How can technology help improve health and wellbeing?

Seeing the recent news about the impact Type 2 diabetes has, and will have, on the NHS is enough to take anyone’s post-holiday energy down a notch or two. Then when you think about looming funding cuts to all areas of public health, it’s enough to make you need another holiday.

People who work in health will be well aware of the risk factors for someone to develop Type 2 diabetes. While ethnicity and having a relative with diabetes can’t be changed, things such as getting more exercise and eating right can make a difference, which means encouraging behaviour change.


And that is really the crux of the matter - how do we stimulate behaviour change?  The first step is to change how people can find the right information at the same time as making it quick and easy; people want and need to get answers amid hectic lives.


If a service is provided by a trustable source, people will seek out, digest, and act upon information.  Whether it’s about diabetes or any other health issue, their nearest walking group or what sort of food they should eat.  Knowing that information is accurate is reassuring and helps motivate people to act.  It also means that people can get the right information and support more quickly. For example, does a person really need to see a GP for a referral to a smoking cessation service?  Probably not. Directing traffic to the right places as early as possible will not only save everyone time, but also save the frontline NHS services a lot of money.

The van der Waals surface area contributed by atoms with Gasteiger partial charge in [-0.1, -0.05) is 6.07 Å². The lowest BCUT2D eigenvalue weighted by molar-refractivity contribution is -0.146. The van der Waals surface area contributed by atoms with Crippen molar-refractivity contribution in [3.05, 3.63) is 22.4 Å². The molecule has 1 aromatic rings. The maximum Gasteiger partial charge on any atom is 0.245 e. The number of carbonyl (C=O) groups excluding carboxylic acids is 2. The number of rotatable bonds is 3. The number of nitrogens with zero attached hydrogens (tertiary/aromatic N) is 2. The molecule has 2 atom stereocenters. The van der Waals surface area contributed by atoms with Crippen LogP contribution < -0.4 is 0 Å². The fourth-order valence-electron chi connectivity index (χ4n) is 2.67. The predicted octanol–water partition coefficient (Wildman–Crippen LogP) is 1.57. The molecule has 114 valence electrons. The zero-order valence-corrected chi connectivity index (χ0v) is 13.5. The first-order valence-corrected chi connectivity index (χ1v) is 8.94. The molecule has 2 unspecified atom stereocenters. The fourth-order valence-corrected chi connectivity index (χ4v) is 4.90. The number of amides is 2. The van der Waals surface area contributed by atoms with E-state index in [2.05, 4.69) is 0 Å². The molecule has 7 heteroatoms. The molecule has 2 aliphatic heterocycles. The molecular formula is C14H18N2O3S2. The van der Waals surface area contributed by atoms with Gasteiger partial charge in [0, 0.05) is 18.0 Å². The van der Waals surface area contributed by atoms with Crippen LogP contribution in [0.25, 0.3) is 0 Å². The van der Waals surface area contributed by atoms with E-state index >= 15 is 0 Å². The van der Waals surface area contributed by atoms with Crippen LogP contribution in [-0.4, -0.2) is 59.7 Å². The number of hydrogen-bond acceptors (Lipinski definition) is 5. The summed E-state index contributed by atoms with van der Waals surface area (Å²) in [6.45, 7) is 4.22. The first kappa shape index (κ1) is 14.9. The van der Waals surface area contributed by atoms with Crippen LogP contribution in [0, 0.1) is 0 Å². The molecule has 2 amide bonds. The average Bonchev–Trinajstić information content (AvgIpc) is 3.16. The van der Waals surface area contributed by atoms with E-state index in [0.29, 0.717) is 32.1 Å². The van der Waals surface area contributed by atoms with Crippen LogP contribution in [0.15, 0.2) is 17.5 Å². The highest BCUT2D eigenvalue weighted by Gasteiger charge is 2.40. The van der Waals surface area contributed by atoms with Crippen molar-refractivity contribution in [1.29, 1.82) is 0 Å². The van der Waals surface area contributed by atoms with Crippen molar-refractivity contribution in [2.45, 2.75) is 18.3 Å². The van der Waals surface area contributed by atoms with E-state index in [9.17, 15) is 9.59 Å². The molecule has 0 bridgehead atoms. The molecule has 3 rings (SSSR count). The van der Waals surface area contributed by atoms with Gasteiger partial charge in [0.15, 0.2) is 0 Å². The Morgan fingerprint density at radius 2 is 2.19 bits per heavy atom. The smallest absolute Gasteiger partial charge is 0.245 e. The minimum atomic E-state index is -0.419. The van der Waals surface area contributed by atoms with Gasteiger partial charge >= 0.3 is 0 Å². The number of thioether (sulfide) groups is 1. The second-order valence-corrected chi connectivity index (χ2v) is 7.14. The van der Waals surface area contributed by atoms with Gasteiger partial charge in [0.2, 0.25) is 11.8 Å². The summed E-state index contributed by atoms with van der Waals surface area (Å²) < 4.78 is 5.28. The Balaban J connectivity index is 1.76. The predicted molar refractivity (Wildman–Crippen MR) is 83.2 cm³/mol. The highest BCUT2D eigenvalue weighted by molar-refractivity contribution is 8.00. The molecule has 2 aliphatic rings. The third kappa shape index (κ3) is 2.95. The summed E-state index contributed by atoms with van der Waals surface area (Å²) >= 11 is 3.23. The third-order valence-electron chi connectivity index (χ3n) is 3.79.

So, how do you make finding information different, easy and fast?


  • By not needing the ‘right’ search terms
  • Using directions to make it clear what to do next
  • Being ‘clickable’ - as more people use tablets and smartphones, finding information needs to be a smooth process without the need to type
  • Being Local - make it more relevant by finding groups, events and services within a certain distance


LookingLocal is helping health organisations to change the way people can find what they need, with its online platform HealthMyself. It is flexible and can be adapted to local needs and priorities, and makes information more accessible than the traditional internet search.  It’s design needs minimal content maintenance, meaning health organisations spend less time maintaining information. A win for the patient, and a win for the public purse.

The need for that holiday feels just a little further away….

Sheena Guthrie, Self Care Hub Analyst